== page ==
Image: Peter Hutchins on Flickr
Image: Peter Hutchins on Flickr

‘American Utopia’ demonstrates that David Byrne is Still Making Sense

It’s been 36 years since Stop Making Sense, the Jonathan Demme-directed Talking Heads concert film, was projected into the world. The definitive concert film, and greatest example of its genre, as far as I’m concerned, is the eighth wonder of the world.

David Byrne, the magnificent frontman of Talking Heads, has returned to the realm of the concert film with American Utopia, a filmed version of his hit Broadway show, which in turn was adapted from the American Utopia tour the previous year. Helmed by Spike Lee, American Utopia proves that Stop Making Sense wasn’t just a Once in a Lifetime thing. Another definitive concert film and the first great work of art of this decade? This Must Be the Place…

I was lucky enough to see the American Utopia tour back in 2018, but a lot has happened in the two years since. Not to be a reminder of the depressing state of the world, but Byrne’s introductory monologue beginning with “Thanks for coming, thank you for leaving your homes” – a throwaway line referencing Byrne’s own anxieties, also referenced in the song ‘Everybody’s Coming to My House’ – holds a lot of new weight now. So it’s a good job the film itself is a bursting affirmation of life, an energetic presentation of who we are and what we can be.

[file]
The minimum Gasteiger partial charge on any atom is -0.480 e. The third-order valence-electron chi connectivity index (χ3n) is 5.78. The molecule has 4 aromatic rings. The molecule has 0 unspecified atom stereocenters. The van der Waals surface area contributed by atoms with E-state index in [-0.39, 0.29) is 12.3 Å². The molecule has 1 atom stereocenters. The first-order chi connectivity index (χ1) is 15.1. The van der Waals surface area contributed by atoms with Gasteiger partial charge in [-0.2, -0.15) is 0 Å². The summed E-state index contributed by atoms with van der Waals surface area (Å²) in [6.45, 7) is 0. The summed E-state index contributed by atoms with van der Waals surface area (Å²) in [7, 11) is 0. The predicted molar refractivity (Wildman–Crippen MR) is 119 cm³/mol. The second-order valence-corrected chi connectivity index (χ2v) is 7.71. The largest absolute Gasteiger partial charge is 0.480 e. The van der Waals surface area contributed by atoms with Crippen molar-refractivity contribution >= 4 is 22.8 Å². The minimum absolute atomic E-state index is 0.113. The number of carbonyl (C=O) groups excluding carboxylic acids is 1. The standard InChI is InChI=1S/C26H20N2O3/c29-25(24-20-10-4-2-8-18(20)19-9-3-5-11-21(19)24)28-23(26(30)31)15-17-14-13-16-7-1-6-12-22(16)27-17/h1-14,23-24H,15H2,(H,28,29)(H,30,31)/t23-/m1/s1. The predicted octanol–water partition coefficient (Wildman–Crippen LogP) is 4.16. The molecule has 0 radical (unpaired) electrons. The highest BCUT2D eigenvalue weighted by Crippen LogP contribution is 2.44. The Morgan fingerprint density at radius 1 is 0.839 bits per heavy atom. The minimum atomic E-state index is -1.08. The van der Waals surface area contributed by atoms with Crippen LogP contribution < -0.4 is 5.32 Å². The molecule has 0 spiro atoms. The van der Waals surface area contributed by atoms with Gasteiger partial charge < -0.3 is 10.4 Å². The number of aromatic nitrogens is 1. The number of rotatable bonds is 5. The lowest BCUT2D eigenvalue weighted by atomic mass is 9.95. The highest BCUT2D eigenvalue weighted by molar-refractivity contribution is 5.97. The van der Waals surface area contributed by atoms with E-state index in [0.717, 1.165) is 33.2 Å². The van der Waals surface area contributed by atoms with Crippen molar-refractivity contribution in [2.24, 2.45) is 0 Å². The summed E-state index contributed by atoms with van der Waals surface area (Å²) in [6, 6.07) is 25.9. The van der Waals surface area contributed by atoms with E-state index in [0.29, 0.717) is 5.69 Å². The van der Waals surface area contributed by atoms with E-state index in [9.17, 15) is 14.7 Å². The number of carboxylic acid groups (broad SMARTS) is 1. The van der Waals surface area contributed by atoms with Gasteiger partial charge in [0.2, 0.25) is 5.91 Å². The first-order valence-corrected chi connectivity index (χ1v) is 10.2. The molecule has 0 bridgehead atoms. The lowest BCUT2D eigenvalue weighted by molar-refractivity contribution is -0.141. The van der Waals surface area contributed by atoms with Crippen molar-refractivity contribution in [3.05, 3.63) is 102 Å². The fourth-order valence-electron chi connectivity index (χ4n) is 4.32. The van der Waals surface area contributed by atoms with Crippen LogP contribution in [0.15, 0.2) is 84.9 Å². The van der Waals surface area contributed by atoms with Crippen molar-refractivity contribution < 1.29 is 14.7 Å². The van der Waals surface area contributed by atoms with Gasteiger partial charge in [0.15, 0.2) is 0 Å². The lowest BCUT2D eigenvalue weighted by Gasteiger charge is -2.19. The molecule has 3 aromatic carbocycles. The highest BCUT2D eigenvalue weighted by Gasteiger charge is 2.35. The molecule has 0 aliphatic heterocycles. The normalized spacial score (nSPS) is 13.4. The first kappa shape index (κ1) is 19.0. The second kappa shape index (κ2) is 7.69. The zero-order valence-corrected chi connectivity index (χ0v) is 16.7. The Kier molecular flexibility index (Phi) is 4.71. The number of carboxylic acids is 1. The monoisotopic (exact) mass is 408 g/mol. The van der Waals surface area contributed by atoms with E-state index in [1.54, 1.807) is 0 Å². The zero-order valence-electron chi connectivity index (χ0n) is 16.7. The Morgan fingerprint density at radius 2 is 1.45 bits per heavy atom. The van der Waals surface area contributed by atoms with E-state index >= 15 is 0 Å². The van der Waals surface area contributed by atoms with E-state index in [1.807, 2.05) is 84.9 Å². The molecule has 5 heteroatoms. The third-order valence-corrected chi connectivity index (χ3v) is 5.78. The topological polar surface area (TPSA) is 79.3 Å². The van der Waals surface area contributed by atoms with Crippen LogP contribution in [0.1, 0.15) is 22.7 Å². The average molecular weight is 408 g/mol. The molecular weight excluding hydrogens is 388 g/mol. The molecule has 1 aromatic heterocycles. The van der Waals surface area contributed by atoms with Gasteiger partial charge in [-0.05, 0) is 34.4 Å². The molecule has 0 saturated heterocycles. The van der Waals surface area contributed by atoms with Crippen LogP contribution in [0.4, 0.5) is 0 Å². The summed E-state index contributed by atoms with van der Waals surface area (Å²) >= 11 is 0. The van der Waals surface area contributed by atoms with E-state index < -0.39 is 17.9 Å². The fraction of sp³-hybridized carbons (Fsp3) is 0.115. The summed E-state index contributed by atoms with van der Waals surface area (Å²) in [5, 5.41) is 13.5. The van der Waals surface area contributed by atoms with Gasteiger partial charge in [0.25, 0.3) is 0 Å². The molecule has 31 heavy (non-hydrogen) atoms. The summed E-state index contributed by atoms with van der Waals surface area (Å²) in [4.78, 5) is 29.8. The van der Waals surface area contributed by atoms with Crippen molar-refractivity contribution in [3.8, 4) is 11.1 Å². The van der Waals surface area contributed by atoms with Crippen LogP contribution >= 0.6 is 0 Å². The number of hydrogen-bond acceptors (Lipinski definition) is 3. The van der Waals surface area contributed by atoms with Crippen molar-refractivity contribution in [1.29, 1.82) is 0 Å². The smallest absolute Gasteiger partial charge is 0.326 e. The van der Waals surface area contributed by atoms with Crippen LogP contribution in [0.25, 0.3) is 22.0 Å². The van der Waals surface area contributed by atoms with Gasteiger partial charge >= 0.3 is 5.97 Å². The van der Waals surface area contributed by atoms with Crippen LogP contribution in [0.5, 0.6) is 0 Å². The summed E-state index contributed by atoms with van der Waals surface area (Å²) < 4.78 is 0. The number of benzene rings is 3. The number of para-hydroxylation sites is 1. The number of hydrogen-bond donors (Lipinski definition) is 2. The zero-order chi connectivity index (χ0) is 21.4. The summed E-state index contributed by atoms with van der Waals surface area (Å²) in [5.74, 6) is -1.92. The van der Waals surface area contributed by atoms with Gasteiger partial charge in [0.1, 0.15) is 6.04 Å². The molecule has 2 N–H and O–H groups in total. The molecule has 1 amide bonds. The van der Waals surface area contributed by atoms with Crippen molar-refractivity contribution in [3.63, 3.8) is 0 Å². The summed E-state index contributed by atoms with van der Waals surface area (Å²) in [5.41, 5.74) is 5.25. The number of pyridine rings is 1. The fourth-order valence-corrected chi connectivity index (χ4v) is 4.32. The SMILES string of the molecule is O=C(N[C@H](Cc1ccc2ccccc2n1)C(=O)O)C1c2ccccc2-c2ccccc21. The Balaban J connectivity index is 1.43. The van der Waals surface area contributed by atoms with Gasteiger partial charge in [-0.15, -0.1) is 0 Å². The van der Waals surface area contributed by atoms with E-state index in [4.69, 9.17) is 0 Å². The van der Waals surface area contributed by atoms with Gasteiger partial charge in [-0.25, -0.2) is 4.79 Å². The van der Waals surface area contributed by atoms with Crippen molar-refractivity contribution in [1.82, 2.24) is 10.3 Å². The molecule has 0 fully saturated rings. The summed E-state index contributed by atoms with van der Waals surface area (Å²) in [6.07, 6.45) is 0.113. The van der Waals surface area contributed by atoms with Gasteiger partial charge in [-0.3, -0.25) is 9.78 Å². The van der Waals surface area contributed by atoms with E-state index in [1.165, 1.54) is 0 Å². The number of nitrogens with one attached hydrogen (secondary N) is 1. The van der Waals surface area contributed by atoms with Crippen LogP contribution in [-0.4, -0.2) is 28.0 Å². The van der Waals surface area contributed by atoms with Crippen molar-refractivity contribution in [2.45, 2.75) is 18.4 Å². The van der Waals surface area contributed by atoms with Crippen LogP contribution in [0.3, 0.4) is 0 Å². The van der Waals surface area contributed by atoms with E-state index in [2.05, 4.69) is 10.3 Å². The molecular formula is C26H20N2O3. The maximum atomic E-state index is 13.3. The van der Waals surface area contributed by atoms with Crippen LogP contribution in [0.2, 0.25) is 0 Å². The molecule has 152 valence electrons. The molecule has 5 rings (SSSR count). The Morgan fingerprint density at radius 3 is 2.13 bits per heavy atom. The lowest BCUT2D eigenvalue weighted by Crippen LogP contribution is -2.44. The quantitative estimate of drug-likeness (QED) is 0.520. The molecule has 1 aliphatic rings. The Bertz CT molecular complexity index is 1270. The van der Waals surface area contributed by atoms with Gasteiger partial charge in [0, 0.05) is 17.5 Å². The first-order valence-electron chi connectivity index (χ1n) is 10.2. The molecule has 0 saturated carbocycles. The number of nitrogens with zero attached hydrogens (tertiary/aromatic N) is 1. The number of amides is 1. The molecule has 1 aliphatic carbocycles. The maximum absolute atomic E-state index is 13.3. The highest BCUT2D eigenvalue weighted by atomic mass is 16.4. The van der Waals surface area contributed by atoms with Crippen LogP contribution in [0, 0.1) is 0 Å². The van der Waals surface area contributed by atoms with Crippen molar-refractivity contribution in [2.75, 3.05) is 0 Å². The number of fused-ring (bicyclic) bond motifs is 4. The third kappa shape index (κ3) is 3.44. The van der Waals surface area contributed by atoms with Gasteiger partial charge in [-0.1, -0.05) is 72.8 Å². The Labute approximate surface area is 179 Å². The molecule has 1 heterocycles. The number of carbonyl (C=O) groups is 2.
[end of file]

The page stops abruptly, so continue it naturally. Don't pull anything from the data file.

Byrne and Lee are a miraculous pairing, with the two bringing the best out of each other

Following up Stop Making Sense would always be a daunting task, one practically born under punches, though in the hands of Spike Lee there’s no need to be worried. Byrne and Lee are a miraculous pairing, with the two bringing the best out of each other. It would’ve been easy to simply do a cover version of Stop Making Sense, yet neither succumb to that.

Byrne mixes up the setlist with solo material and Talking Heads favourites (though classics like ‘Psycho Killer’ and ‘Making Flippy Floppy’ are understandably absent – the biting line “Our Presidents crazy/Did you hear what he said” is just a bit too on the nose now, and that song was written during the Reagan administration), and Lee’s style is fully on display.